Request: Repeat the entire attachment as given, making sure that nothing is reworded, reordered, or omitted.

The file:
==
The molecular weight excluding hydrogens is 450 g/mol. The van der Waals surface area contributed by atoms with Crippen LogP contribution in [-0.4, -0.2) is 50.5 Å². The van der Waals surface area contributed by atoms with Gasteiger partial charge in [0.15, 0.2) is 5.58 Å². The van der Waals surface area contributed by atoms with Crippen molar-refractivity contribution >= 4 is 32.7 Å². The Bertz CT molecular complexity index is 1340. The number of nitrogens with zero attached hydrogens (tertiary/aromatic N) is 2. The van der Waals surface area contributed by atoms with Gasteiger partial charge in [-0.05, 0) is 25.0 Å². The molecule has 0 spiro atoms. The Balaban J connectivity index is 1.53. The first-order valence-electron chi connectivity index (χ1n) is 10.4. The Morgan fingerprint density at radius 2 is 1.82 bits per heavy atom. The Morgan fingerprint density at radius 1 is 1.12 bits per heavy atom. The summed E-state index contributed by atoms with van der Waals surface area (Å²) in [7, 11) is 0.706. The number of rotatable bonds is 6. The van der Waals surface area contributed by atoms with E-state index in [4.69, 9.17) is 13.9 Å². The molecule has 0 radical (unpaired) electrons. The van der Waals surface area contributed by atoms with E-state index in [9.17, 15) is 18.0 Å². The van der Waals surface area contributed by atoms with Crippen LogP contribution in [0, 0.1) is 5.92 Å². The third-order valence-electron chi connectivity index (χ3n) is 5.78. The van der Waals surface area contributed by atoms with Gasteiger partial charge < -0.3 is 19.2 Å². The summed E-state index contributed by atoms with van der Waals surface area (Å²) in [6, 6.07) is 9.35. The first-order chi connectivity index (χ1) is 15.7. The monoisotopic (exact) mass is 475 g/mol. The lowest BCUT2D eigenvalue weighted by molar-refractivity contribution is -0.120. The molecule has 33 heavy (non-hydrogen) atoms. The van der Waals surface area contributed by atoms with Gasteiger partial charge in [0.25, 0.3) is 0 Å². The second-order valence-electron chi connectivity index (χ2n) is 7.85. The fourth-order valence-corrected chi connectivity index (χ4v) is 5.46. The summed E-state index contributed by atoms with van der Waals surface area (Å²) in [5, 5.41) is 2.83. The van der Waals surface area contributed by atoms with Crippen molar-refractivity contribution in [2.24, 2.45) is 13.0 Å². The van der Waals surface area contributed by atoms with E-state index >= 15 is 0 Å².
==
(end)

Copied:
The molecular weight excluding hydrogens is 450 g/mol. The van der Waals surface area contributed by atoms with Crippen LogP contribution in [-0.4, -0.2) is 50.5 Å². The van der Waals surface area contributed by atoms with Gasteiger partial charge in [0.15, 0.2) is 5.58 Å². The van der Waals surface area contributed by atoms with Crippen molar-refractivity contribution >= 4 is 32.7 Å². The Bertz CT molecular complexity index is 1340. The number of nitrogens with zero attached hydrogens (tertiary/aromatic N) is 2. The van der Waals surface area contributed by atoms with Gasteiger partial charge in [-0.05, 0) is 25.0 Å². The molecule has 0 spiro atoms. The Balaban J connectivity index is 1.53. The first-order valence-electron chi connectivity index (χ1n) is 10.4. The Morgan fingerprint density at radius 2 is 1.82 bits per heavy atom. The Morgan fingerprint density at radius 1 is 1.12 bits per heavy atom. The summed E-state index contributed by atoms with van der Waals surface area (Å²) in [7, 11) is 0.706. The number of rotatable bonds is 6. The van der Waals surface area contributed by atoms with E-state index in [4.69, 9.17) is 13.9 Å². The molecule has 0 radical (unpaired) electrons. The van der Waals surface area contributed by atoms with E-state index in [9.17, 15) is 18.0 Å². The van der Waals surface area contributed by atoms with Crippen LogP contribution in [0, 0.1) is 5.92 Å². The third-order valence-electron chi connectivity index (χ3n) is 5.78. The van der Waals surface area contributed by atoms with Gasteiger partial charge < -0.3 is 19.2 Å². The summed E-state index contributed by atoms with van der Waals surface area (Å²) in [6, 6.07) is 9.35. The first-order chi connectivity index (χ1) is 15.7. The monoisotopic (exact) mass is 475 g/mol. The lowest BCUT2D eigenvalue weighted by molar-refractivity contribution is -0.120. The molecule has 33 heavy (non-hydrogen) atoms. The van der Waals surface area contributed by atoms with Gasteiger partial charge in [0.25, 0.3) is 0 Å². The second-order valence-electron chi connectivity index (χ2n) is 7.85. The fourth-order valence-corrected chi connectivity index (χ4v) is 5.46. The summed E-state index contributed by atoms with van der Waals surface area (Å²) in [5, 5.41) is 2.83. The van der Waals surface area contributed by atoms with Crippen molar-refractivity contribution in [2.24, 2.45) is 13.0 Å². The van der Waals surface area contributed by atoms with E-state index >= 15 is 0 Å².